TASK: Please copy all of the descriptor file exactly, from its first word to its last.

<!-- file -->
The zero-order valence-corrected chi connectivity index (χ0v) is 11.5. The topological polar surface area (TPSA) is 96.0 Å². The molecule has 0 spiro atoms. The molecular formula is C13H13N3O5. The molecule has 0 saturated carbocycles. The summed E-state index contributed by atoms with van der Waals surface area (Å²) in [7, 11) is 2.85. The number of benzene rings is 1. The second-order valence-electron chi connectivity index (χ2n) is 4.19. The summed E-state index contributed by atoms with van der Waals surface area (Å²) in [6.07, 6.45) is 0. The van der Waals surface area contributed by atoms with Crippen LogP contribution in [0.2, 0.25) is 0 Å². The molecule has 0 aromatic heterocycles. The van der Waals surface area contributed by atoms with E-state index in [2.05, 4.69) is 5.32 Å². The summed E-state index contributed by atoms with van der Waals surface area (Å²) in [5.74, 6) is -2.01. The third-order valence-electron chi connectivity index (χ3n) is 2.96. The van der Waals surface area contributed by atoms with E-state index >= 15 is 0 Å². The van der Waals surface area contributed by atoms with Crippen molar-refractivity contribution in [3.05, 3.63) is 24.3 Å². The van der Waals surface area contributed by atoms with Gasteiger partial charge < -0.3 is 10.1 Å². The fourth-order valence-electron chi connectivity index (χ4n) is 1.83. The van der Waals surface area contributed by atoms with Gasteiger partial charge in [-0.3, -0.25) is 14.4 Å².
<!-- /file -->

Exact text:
The zero-order valence-corrected chi connectivity index (χ0v) is 11.5. The topological polar surface area (TPSA) is 96.0 Å². The molecule has 0 spiro atoms. The molecular formula is C13H13N3O5. The molecule has 0 saturated carbocycles. The summed E-state index contributed by atoms with van der Waals surface area (Å²) in [7, 11) is 2.85. The number of benzene rings is 1. The second-order valence-electron chi connectivity index (χ2n) is 4.19. The summed E-state index contributed by atoms with van der Waals surface area (Å²) in [6.07, 6.45) is 0. The van der Waals surface area contributed by atoms with Crippen LogP contribution in [0.2, 0.25) is 0 Å². The molecule has 0 aromatic heterocycles. The van der Waals surface area contributed by atoms with E-state index in [2.05, 4.69) is 5.32 Å². The summed E-state index contributed by atoms with van der Waals surface area (Å²) in [5.74, 6) is -2.01. The third-order valence-electron chi connectivity index (χ3n) is 2.96. The van der Waals surface area contributed by atoms with E-state index >= 15 is 0 Å². The van der Waals surface area contributed by atoms with Crippen molar-refractivity contribution in [3.05, 3.63) is 24.3 Å². The van der Waals surface area contributed by atoms with Gasteiger partial charge < -0.3 is 10.1 Å². The fourth-order valence-electron chi connectivity index (χ4n) is 1.83. The van der Waals surface area contributed by atoms with Gasteiger partial charge in [-0.3, -0.25) is 14.4 Å².